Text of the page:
Relational Databases came into existence 30 years ago and they have been the foundation of Enterprise Data Management since then. But in today’s world, processing data, building applications, and analyzing results have become much more complex. With data incoming from a variety of sources, organizations find it difficult to manage their increasingly complex user loads with traditional Relational Databases. And, this is the reason why it becomes necessarily important to migrate from a Relational Database to MongoDB. Setting an example, industry leaders such as Cisco, Verizon, etc., have migrated successfully from Relational Database to MongoDB.

MongoDB is a NoSQL solution and it doesn’t require a Relational Database Management System (RDBMS). New world engineering applications demand the persistence of complex and dynamic forms of data to match the highly flexible and powerful languages used for software development. MongoDB, the leading NoSQL Database, addresses the above challenges and meets the demands of modern apps with a flexible and scalable solution.

Here’s what you’ll be getting after migrating from a Relational Database to MongoDB.

  • The Document Data Model provides you with the best way to work with data. 
  • A Distributed Systems Design allows you to intelligently put data wherever you want to.
  • A unified MongoDB experience gives you the freedom to future-proof your work and eliminates vendor lock-in.

You can read our article on the 7 best real-world use cases of MongoDB.

Dynamic Schema

The primary change in migrating from a Relational Database to MongoDB is the way in which the data is modeled. In MongoDB, different documents within a collection can have different schemas. For instance, one document can have 3 fields and the other document can have 5 fields. MongoDB supports dynamic schemas and there is no constraint on the data types of the fields.

Coming from the RDBMS background, one may find it difficult to transition from a pre-defined relational data model that stores data into tabular structures of rows and columns to a rich and dynamic document data model with embedded sub-documents and arrays.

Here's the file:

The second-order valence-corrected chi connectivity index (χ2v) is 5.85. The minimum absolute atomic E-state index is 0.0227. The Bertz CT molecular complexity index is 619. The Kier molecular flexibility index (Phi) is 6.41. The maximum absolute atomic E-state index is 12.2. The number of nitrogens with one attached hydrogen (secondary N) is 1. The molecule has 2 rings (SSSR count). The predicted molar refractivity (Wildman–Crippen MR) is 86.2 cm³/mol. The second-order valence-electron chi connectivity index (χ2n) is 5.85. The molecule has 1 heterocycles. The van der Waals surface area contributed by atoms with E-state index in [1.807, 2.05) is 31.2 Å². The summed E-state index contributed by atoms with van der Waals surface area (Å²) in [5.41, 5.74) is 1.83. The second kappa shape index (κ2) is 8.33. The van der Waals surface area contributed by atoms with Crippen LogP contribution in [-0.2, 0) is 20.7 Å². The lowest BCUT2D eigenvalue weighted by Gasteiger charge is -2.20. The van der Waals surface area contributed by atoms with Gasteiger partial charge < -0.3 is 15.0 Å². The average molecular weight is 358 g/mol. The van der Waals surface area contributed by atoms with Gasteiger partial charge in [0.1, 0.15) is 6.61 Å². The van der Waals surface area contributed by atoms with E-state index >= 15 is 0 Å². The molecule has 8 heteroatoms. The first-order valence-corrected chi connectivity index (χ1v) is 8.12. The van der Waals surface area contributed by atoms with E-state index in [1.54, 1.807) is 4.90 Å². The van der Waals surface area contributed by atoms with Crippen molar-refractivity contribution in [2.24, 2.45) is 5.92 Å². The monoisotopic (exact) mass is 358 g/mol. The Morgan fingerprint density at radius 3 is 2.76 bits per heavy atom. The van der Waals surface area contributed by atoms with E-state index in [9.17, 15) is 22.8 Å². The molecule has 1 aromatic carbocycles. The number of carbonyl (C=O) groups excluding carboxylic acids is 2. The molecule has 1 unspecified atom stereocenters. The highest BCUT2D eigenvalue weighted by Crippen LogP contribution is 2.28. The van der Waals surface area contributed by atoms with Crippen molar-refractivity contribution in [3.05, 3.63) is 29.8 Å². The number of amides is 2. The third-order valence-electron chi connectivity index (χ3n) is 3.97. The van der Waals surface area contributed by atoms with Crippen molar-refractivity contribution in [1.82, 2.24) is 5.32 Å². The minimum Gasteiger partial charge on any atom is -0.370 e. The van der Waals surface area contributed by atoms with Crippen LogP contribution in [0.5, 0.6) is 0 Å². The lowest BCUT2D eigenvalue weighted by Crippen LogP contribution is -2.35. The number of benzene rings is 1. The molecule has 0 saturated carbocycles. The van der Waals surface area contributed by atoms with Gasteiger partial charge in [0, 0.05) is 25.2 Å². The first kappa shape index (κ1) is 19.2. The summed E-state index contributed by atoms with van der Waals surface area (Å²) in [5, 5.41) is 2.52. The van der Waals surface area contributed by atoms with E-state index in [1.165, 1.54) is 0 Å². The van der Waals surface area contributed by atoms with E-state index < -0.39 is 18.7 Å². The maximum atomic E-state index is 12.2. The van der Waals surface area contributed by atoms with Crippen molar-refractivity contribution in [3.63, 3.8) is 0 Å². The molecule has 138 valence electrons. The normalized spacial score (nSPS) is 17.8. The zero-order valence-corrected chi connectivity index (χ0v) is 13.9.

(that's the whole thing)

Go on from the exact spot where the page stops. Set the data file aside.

For example, consider the following documents having different schemas within the same collection.

Relational Database to MongoDB: Dynamic Mapping
Image Source

The first document contains the address and dob fields which are not present in the second document. On the other hand, the second document contains gender and occupation fields that are not present in the first document. Modeling this dynamic schema in RDBMS would require you to have 4 extra columns for address, dob, gender, and occupation. And, some of these columns would store null values, and hence occupy unnecessary space. MongoDB can easily design and model such complex schemas making it highly scalable in terms of design.

Mapping Tables, Rows, and Columns

In MongoDB, Databases consist of collections that are analogous to SQL tables in an RDBMS Database. Further, every MongoDB Collection stores data in the form of documents that correspond to rows in an RDBMS Table. While an RDBMS row stores data in a set of columns, a MongoDB document has a JSON-like structure (also known as BSON in MongoDB). And similarly, the fields in MongoDB are equivalent to the columns in RDBMS.

  • MongoDB Collections are equivalent to RDBMS Tables.
  • MongoDB Documents are equivalent to the RDBMS Rows.
  • MongoDB Fields are equivalent to the RDBMS Columns.

This is what a MongoDB Document looks like. This document is equivalent to a single row in RDBMS. The only difference is that this is in JSON format.

Relational Database to MongoDB: Mapping
Image Source
Solve your data replication problems with Hevo’s reliable, no-code, automated pipelines with 150+ connectors.
Get your free trial right away!

Mapping Joins and Relationships

Coming from an RDBMS background, one must be familiar with relationships. Relationships in RDBMS are created by using primary and foreign key relationships, and by ultimately querying those using joins. On the other hand, relationships in MongoDB are developed using embedded and linking documents.